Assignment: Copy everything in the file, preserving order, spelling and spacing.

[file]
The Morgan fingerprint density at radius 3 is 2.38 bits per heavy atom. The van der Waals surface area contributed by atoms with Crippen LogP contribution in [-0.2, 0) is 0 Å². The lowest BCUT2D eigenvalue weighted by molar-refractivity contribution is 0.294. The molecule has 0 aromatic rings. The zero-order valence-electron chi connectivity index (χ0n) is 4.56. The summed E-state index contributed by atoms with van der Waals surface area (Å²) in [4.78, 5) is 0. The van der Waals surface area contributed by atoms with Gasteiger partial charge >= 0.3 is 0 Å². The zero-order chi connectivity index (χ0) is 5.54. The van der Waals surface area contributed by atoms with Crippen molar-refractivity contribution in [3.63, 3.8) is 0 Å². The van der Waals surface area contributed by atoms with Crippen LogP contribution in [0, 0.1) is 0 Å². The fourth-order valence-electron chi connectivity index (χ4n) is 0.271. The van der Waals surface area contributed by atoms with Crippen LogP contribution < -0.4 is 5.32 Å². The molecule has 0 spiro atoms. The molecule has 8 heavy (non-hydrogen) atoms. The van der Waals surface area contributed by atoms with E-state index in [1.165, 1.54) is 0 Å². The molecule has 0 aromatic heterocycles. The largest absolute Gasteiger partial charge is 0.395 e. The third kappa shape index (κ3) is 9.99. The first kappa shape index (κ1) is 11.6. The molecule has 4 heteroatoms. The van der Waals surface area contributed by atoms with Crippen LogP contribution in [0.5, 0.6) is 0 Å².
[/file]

The Morgan fingerprint density at radius 3 is 2.38 bits per heavy atom. The van der Waals surface area contributed by atoms with Crippen LogP contribution in [-0.2, 0) is 0 Å². The lowest BCUT2D eigenvalue weighted by molar-refractivity contribution is 0.294. The molecule has 0 aromatic rings. The zero-order valence-electron chi connectivity index (χ0n) is 4.56. The summed E-state index contributed by atoms with van der Waals surface area (Å²) in [4.78, 5) is 0. The van der Waals surface area contributed by atoms with Gasteiger partial charge >= 0.3 is 0 Å². The zero-order chi connectivity index (χ0) is 5.54. The van der Waals surface area contributed by atoms with Crippen molar-refractivity contribution in [3.63, 3.8) is 0 Å². The van der Waals surface area contributed by atoms with Crippen LogP contribution in [0, 0.1) is 0 Å². The fourth-order valence-electron chi connectivity index (χ4n) is 0.271. The van der Waals surface area contributed by atoms with Crippen LogP contribution < -0.4 is 5.32 Å². The molecule has 0 spiro atoms. The molecule has 8 heavy (non-hydrogen) atoms. The van der Waals surface area contributed by atoms with E-state index in [1.165, 1.54) is 0 Å². The molecule has 0 aromatic heterocycles. The largest absolute Gasteiger partial charge is 0.395 e. The third kappa shape index (κ3) is 9.99. The first kappa shape index (κ1) is 11.6. The molecule has 4 heteroatoms. The van der Waals surface area contributed by atoms with Crippen LogP contribution in [0.5, 0.6) is 0 Å².